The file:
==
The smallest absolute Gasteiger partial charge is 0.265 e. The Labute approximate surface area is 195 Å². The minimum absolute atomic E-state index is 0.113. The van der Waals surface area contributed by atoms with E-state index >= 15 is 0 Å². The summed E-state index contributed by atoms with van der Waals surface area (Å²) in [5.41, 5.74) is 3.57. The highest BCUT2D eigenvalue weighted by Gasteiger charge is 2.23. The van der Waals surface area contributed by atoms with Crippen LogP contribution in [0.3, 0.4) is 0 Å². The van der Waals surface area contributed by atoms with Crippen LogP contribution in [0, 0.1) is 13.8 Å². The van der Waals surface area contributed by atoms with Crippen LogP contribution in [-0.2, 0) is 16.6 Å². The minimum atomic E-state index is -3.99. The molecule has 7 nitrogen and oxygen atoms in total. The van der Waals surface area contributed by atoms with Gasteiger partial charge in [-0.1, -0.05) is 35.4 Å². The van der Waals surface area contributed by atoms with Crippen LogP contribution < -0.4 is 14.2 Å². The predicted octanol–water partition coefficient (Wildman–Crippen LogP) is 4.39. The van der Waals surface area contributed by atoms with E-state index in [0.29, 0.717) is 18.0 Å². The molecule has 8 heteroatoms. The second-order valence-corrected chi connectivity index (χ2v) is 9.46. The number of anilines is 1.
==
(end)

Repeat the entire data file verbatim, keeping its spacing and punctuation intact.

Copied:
The smallest absolute Gasteiger partial charge is 0.265 e. The Labute approximate surface area is 195 Å². The minimum absolute atomic E-state index is 0.113. The van der Waals surface area contributed by atoms with E-state index >= 15 is 0 Å². The summed E-state index contributed by atoms with van der Waals surface area (Å²) in [5.41, 5.74) is 3.57. The highest BCUT2D eigenvalue weighted by Gasteiger charge is 2.23. The van der Waals surface area contributed by atoms with Crippen LogP contribution in [0.3, 0.4) is 0 Å². The van der Waals surface area contributed by atoms with Crippen LogP contribution in [0, 0.1) is 13.8 Å². The van der Waals surface area contributed by atoms with Crippen LogP contribution in [-0.2, 0) is 16.6 Å². The minimum atomic E-state index is -3.99. The molecule has 7 nitrogen and oxygen atoms in total. The van der Waals surface area contributed by atoms with Gasteiger partial charge in [-0.1, -0.05) is 35.4 Å². The van der Waals surface area contributed by atoms with Crippen LogP contribution < -0.4 is 14.2 Å². The predicted octanol–water partition coefficient (Wildman–Crippen LogP) is 4.39. The van der Waals surface area contributed by atoms with E-state index in [0.29, 0.717) is 18.0 Å². The molecule has 8 heteroatoms. The second-order valence-corrected chi connectivity index (χ2v) is 9.46. The number of anilines is 1.